In December, headline inflation increased in line with the outlook presented in the last Inflation Report. The existing level of domestic demand, stickiness in services inflation, and geopolitical risks keep inflation pressures alive. On the other hand, recent indicators suggest that domestic demand continues to moderate in line with the projected disinflation process as monetary tightening is reflected in financial conditions. The Committee also assesses that inflation expectations and pricing behavior continued to show signs of improvement. External financing conditions, strengthening in foreign exchange reserves, rebalancing in current account balance, and demand for Turkish lira denominated assets continue to contribute to exchange rate stability and the effectiveness of monetary policy. In light of these developments, the decline in the underlying trend of monthly inflation continued.

Taking into account the lagged impact of monetary tightening, the Committee assesses that the monetary tightness required to establish the disinflation course is achieved and that this level will be maintained as long as needed. The Committee assesses that the current level of the policy rate will be maintained until there is a significant decline in the underlying trend of monthly inflation and until inflation expectations converge to the projected forecast range. The Committee will reassess the stance of monetary policy if notable and persistent risks to inflation outlook emerge.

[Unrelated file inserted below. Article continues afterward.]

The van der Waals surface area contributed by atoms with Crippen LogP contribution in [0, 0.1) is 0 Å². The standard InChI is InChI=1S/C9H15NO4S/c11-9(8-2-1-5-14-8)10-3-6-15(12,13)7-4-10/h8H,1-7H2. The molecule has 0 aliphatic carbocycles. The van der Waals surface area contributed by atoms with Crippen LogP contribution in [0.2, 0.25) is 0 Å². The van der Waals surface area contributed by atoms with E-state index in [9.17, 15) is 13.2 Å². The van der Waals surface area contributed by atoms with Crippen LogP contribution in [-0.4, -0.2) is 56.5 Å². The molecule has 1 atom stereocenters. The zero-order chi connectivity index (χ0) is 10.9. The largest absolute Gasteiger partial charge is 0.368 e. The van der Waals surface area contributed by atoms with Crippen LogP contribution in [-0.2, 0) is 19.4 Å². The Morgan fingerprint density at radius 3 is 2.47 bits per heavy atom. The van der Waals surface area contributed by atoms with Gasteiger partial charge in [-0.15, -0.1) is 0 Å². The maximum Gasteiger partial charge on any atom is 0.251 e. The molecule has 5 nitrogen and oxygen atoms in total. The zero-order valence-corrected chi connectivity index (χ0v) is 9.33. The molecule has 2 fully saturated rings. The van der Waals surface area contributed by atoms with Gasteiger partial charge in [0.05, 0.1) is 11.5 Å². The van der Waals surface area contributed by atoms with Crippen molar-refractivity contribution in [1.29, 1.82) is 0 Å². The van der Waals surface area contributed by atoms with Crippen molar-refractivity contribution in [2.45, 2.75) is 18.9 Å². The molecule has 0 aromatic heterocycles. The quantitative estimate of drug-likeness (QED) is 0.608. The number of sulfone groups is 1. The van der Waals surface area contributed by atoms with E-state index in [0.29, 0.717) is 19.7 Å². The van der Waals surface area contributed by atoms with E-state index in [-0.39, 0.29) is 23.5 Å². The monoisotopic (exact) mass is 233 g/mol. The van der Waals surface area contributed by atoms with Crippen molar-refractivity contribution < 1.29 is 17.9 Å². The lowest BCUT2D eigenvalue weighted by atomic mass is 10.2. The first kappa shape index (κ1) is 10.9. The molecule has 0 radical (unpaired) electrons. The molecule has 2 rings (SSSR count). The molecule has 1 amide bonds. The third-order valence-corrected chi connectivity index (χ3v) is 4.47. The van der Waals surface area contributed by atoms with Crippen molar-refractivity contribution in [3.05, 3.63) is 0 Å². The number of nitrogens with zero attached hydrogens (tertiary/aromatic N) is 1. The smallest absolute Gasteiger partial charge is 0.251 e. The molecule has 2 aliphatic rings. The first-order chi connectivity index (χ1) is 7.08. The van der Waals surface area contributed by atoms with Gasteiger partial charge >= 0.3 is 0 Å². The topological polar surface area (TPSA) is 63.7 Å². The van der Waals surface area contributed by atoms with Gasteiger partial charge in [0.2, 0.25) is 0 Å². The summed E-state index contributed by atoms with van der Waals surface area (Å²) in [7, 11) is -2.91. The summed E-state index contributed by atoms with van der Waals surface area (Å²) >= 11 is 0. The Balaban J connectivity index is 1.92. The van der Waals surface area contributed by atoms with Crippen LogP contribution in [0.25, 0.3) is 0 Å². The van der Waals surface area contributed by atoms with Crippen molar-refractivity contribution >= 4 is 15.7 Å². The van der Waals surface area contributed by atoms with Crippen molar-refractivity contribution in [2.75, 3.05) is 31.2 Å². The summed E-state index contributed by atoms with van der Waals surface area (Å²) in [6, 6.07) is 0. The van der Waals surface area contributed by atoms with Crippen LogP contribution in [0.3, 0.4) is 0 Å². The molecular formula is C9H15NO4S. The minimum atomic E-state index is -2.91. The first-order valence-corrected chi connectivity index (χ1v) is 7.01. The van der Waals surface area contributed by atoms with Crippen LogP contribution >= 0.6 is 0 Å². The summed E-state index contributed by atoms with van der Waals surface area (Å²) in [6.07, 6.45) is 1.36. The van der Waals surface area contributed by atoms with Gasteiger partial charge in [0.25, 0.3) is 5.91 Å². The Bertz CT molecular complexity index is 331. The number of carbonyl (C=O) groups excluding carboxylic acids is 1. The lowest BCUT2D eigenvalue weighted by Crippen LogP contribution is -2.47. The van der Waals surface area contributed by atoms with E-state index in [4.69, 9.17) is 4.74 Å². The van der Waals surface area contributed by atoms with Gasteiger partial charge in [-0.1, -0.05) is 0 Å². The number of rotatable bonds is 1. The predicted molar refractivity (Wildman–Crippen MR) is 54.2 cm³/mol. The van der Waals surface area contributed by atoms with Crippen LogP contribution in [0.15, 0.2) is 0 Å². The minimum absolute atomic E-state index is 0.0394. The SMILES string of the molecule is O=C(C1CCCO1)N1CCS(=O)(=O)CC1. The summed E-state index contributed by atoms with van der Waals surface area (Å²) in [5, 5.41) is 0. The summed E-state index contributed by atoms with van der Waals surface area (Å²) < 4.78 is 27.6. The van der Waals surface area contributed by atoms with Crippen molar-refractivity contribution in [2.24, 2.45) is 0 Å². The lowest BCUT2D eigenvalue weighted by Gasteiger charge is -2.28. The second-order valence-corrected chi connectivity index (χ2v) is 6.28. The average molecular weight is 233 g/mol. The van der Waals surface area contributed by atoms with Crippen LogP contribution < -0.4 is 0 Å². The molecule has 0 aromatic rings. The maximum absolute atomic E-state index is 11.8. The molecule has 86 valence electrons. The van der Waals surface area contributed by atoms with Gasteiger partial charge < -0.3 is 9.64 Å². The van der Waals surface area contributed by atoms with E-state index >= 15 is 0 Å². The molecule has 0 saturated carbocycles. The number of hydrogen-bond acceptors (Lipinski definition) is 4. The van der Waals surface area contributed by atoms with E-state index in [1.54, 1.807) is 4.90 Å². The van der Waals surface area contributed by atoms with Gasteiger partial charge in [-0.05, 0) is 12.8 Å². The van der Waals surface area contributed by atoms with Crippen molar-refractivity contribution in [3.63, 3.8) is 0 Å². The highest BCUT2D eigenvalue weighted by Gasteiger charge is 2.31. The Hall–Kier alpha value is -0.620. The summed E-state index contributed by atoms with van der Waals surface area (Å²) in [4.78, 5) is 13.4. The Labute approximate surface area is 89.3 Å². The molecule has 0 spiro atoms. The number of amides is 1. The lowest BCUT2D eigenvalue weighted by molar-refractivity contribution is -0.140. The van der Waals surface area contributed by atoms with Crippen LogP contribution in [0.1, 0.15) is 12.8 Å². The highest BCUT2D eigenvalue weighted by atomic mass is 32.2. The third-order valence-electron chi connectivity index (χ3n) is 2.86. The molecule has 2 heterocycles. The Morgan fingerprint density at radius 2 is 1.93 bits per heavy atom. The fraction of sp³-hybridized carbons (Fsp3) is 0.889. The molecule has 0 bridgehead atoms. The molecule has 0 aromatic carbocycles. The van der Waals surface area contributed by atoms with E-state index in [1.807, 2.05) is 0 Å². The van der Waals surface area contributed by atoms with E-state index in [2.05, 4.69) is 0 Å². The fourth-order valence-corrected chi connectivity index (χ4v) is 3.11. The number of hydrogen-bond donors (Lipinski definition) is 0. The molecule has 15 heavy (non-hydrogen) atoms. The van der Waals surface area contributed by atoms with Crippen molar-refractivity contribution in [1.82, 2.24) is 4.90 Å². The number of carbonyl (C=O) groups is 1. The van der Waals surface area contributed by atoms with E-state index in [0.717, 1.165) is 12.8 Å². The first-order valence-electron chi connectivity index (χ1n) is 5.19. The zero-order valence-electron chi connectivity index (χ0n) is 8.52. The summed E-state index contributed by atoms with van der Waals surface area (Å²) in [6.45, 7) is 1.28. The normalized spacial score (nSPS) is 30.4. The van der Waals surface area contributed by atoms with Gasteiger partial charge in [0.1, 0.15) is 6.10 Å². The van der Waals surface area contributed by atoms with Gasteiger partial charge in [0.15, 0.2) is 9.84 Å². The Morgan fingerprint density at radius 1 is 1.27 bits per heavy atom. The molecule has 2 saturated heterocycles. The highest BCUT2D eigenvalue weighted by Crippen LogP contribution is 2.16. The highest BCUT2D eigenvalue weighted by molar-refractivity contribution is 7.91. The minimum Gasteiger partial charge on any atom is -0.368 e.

To increase the functionality of market mechanism and strengthen macro financial stability, the Committee continues to simplify and improve the existing micro- and macroprudential framework. In line with the simplification process, the Committee will strengthen the monetary transmission mechanism in the face of any potential excess volatility in credit supply and deposit rates through macroprudential policy. In addition to policy rate decisions, the Committee will continue to implement quantitative tightening by extending the sterilization tools at its disposal in order to support the monetary tightening process.

Taking into account the lagged effects of monetary tightening, the Committee will continue to determine its policy decisions in a way that will create monetary and financial conditions necessary to ensure a decline in the underlying trend of inflation and to reach the 5 percent inflation target in the medium term.

Indicators of inflation and underlying trend of inflation will be closely monitored and the Committee will continue to decisively use all the tools at its disposal in line with its main objective of price stability.

The Committee will continue to make its decisions in a predictable, data-driven and transparent framework.

The summary of the Monetary Policy Committee Meeting will be released within five working days.

Press Release on Interest Rates (2024-01)

Source: TCMB WSJ